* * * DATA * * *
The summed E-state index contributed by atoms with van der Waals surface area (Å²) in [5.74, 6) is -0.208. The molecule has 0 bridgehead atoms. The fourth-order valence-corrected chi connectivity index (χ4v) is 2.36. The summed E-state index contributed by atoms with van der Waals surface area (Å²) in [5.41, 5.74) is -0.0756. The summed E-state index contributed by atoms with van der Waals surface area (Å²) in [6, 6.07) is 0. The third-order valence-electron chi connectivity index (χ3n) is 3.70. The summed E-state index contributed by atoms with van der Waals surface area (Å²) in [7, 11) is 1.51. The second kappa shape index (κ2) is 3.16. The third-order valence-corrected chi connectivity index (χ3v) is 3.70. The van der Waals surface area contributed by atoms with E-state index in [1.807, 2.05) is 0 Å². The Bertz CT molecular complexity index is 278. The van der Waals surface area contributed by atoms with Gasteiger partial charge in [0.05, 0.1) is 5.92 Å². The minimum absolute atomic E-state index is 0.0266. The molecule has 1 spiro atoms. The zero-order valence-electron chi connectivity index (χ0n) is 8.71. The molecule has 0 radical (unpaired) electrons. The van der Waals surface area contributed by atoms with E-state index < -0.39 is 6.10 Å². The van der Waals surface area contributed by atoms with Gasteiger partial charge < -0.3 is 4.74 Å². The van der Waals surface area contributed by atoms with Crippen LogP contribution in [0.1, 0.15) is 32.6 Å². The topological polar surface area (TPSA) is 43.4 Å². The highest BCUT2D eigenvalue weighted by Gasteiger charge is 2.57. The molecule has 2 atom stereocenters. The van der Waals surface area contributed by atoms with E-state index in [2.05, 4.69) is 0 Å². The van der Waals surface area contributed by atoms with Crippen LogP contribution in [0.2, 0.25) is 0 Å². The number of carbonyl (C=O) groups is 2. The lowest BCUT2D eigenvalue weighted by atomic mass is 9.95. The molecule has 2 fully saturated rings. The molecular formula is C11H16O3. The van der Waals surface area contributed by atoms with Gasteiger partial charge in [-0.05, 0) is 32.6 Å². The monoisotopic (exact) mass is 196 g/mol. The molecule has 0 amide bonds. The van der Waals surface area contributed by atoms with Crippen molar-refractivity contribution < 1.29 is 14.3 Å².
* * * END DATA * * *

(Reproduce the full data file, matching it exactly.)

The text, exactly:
The summed E-state index contributed by atoms with van der Waals surface area (Å²) in [5.74, 6) is -0.208. The molecule has 0 bridgehead atoms. The fourth-order valence-corrected chi connectivity index (χ4v) is 2.36. The summed E-state index contributed by atoms with van der Waals surface area (Å²) in [5.41, 5.74) is -0.0756. The summed E-state index contributed by atoms with van der Waals surface area (Å²) in [6, 6.07) is 0. The third-order valence-electron chi connectivity index (χ3n) is 3.70. The summed E-state index contributed by atoms with van der Waals surface area (Å²) in [7, 11) is 1.51. The second kappa shape index (κ2) is 3.16. The third-order valence-corrected chi connectivity index (χ3v) is 3.70. The van der Waals surface area contributed by atoms with E-state index in [1.807, 2.05) is 0 Å². The Bertz CT molecular complexity index is 278. The van der Waals surface area contributed by atoms with Gasteiger partial charge in [0.05, 0.1) is 5.92 Å². The minimum absolute atomic E-state index is 0.0266. The molecule has 1 spiro atoms. The zero-order valence-electron chi connectivity index (χ0n) is 8.71. The molecule has 0 radical (unpaired) electrons. The van der Waals surface area contributed by atoms with E-state index < -0.39 is 6.10 Å². The van der Waals surface area contributed by atoms with Gasteiger partial charge < -0.3 is 4.74 Å². The van der Waals surface area contributed by atoms with Crippen LogP contribution in [0.1, 0.15) is 32.6 Å². The topological polar surface area (TPSA) is 43.4 Å². The highest BCUT2D eigenvalue weighted by Gasteiger charge is 2.57. The molecule has 2 atom stereocenters. The van der Waals surface area contributed by atoms with E-state index in [2.05, 4.69) is 0 Å². The van der Waals surface area contributed by atoms with Crippen LogP contribution in [0.2, 0.25) is 0 Å². The number of carbonyl (C=O) groups is 2. The lowest BCUT2D eigenvalue weighted by atomic mass is 9.95. The molecule has 2 fully saturated rings. The molecular formula is C11H16O3. The van der Waals surface area contributed by atoms with Gasteiger partial charge in [-0.05, 0) is 32.6 Å². The monoisotopic (exact) mass is 196 g/mol. The molecule has 0 amide bonds. The van der Waals surface area contributed by atoms with Crippen molar-refractivity contribution < 1.29 is 14.3 Å².